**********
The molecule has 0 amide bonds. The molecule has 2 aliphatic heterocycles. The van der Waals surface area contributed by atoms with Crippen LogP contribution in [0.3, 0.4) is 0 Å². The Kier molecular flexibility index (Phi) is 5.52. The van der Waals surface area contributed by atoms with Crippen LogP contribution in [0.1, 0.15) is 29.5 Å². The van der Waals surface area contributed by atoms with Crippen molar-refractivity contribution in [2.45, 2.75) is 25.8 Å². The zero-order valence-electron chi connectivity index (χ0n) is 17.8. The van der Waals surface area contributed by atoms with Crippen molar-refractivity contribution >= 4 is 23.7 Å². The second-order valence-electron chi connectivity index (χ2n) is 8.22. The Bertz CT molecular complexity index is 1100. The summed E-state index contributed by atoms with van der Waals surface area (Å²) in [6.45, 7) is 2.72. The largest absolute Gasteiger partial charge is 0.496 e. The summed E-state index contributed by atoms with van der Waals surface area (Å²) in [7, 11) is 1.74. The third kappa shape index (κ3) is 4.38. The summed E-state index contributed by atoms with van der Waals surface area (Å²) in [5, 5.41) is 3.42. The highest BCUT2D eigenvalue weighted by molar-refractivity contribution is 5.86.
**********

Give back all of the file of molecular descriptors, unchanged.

The molecule has 0 amide bonds. The molecule has 2 aliphatic heterocycles. The van der Waals surface area contributed by atoms with Crippen LogP contribution in [0.3, 0.4) is 0 Å². The Kier molecular flexibility index (Phi) is 5.52. The van der Waals surface area contributed by atoms with Crippen LogP contribution in [0.1, 0.15) is 29.5 Å². The van der Waals surface area contributed by atoms with Crippen molar-refractivity contribution in [2.45, 2.75) is 25.8 Å². The zero-order valence-electron chi connectivity index (χ0n) is 17.8. The van der Waals surface area contributed by atoms with Crippen molar-refractivity contribution >= 4 is 23.7 Å². The second-order valence-electron chi connectivity index (χ2n) is 8.22. The Bertz CT molecular complexity index is 1100. The summed E-state index contributed by atoms with van der Waals surface area (Å²) in [6.45, 7) is 2.72. The largest absolute Gasteiger partial charge is 0.496 e. The summed E-state index contributed by atoms with van der Waals surface area (Å²) in [7, 11) is 1.74. The third kappa shape index (κ3) is 4.38. The summed E-state index contributed by atoms with van der Waals surface area (Å²) in [5, 5.41) is 3.42. The highest BCUT2D eigenvalue weighted by molar-refractivity contribution is 5.86.